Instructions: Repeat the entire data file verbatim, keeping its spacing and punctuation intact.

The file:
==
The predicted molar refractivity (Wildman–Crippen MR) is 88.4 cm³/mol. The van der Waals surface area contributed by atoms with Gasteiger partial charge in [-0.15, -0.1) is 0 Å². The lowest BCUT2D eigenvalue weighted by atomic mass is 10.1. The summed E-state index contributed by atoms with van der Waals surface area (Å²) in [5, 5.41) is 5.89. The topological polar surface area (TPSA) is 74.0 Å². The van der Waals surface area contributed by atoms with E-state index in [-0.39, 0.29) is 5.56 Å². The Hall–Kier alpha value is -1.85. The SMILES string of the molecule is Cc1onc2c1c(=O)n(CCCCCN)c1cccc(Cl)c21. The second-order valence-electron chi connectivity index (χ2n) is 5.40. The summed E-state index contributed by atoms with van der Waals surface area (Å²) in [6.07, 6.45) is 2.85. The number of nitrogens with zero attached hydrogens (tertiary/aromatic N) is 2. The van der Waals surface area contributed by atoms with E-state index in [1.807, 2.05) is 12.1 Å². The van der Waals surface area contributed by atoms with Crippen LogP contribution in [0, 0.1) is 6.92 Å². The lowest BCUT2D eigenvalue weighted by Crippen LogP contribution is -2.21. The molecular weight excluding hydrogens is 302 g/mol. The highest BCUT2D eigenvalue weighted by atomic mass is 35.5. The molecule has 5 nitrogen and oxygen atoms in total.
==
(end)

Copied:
The predicted molar refractivity (Wildman–Crippen MR) is 88.4 cm³/mol. The van der Waals surface area contributed by atoms with Gasteiger partial charge in [-0.15, -0.1) is 0 Å². The lowest BCUT2D eigenvalue weighted by atomic mass is 10.1. The summed E-state index contributed by atoms with van der Waals surface area (Å²) in [5, 5.41) is 5.89. The topological polar surface area (TPSA) is 74.0 Å². The van der Waals surface area contributed by atoms with E-state index in [-0.39, 0.29) is 5.56 Å². The Hall–Kier alpha value is -1.85. The SMILES string of the molecule is Cc1onc2c1c(=O)n(CCCCCN)c1cccc(Cl)c21. The second-order valence-electron chi connectivity index (χ2n) is 5.40. The summed E-state index contributed by atoms with van der Waals surface area (Å²) in [6.07, 6.45) is 2.85. The number of nitrogens with zero attached hydrogens (tertiary/aromatic N) is 2. The van der Waals surface area contributed by atoms with E-state index in [1.807, 2.05) is 12.1 Å². The van der Waals surface area contributed by atoms with Crippen LogP contribution in [0, 0.1) is 6.92 Å². The lowest BCUT2D eigenvalue weighted by Crippen LogP contribution is -2.21. The molecular weight excluding hydrogens is 302 g/mol. The highest BCUT2D eigenvalue weighted by atomic mass is 35.5. The molecule has 5 nitrogen and oxygen atoms in total.